This recent decision of Canada’s Trade-marks’ Opposition Board shows a classic confusion battle. The applicant, Loris Technologies, applied to register the mark FILENEXUS, in association with software for certain document management and work flow distribution.
Loris’ application was opposed by IBM, who owned the trademark FILENET, which was used with somewhat similar services.
The Board noted the usual tests for confusion under Section 6 of the Trade-marks Act, including the factors:
- Inherent and/or acquired distinctiveness;
- Length of time in use;
- Nature of the wares, services or business;
- Nature/channels of the trade;
- Degree of resemblance between the marks in appearance, sound or idea suggested by them.
The Board noted that neither of the marks possessed a high degree of distinctiveness, and found that “NEXUS” suggests a link between computer files, and the word “NET” in FILENET mark refers to a network of computers and telecommunications equipment, and is therefore also suggestive of computer products.
Both marks had a similar period of use in Canada since the late 1990′s.
The Board then examined the nature of the services and nature of the trade. IBM used FILENET to sell products to organizations of different sizes, which could be purchased through IBM directly or through 3rd parties authorized by IBM. In contrast, Loris’ FILENEXUS mark was aimed at sophisticated corporate officers responsible for their company’s computer systems and business management, and therefore Loris claimed their products and services were likely only sold to professional customers, reducing the likelihood of confusion.
The Board found that confusion may be reduced where consumers are in the market for expensive or important wares or services, but held that even careful research in the high end market did not eliminate the risk of confusion, especially if the consumers made their initial decision to investigate a product in a state of confusion over the source. Therefore, the Board chose to continue to apply the test of first impression, where we consider a consumer who has an imperfect recollection of one mark and then sees the other. Due to the overlap in the businesses carried out by the parties, the Board found that this factor supported IBM’s confusion argument.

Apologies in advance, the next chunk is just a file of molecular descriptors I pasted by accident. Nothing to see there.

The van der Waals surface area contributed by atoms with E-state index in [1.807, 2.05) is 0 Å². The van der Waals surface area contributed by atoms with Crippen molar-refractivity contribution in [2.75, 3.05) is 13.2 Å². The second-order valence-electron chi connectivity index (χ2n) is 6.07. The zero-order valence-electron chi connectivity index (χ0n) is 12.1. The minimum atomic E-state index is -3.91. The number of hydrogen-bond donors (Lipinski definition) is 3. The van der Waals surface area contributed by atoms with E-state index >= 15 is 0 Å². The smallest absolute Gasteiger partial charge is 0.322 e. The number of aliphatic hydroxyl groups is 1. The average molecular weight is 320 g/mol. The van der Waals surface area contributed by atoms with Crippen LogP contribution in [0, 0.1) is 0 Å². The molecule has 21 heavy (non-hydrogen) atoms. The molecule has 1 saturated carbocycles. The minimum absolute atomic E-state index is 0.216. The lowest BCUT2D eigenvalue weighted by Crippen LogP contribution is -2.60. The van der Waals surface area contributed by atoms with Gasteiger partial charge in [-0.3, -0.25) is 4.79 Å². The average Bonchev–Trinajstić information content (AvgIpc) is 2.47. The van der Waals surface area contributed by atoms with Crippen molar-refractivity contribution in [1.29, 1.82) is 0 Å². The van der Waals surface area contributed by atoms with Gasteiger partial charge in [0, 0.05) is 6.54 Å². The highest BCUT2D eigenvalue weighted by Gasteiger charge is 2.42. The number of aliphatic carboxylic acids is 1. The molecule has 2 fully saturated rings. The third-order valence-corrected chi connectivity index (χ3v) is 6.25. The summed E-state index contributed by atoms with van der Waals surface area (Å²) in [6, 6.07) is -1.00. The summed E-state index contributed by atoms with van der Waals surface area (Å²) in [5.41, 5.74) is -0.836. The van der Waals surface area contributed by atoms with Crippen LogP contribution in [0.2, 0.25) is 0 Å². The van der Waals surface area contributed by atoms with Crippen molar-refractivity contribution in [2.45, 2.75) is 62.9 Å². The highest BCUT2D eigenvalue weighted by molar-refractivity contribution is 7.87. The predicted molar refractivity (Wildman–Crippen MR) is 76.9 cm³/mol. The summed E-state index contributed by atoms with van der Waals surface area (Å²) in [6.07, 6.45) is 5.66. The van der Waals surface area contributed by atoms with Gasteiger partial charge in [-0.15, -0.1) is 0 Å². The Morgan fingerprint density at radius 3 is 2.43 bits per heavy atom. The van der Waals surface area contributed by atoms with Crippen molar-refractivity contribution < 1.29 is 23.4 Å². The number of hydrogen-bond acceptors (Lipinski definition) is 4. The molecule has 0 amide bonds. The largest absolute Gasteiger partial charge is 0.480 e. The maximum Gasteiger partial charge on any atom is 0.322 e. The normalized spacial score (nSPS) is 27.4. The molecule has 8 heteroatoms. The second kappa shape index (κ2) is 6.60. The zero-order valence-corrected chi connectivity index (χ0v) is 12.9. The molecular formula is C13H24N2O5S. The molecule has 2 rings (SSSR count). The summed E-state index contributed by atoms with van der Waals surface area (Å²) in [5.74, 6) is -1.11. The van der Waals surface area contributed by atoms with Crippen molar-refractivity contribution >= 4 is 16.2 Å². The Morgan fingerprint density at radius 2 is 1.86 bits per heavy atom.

The Board then looked at the resemblance of the marks and found that while they resemble each other to some extent, the use of the suffix “NEXUS” is different from “NET” visually and in sound, and is sufficient to lessen the effect of the common and suggestive word “FILE” as the first component of the marks.
The Board also considered that there were 23 registrations or pending applications for trade-marks containing the word “FILE” in association with computer software or computer services. This enabled the Board to infer that consumers are accustomed to seeing the term “FILE” as part of trade-marks in association with computer software services, so that consumers can distinguish between them.
Finally, the Board noted that there were no instances of actual confusion, which of itself is not definitive, but may be a relevant factor.
The Board concluded that FILENET was a weak mark not entitled to a broad scope of protection, the differences in the marks were sufficient, and when combined with the state of the register evidence and the absence of actual confusion, the opposition by IBM was rejected.
The message: Small differences may be enough to avoid confusion between trade-marks with low distinctiveness.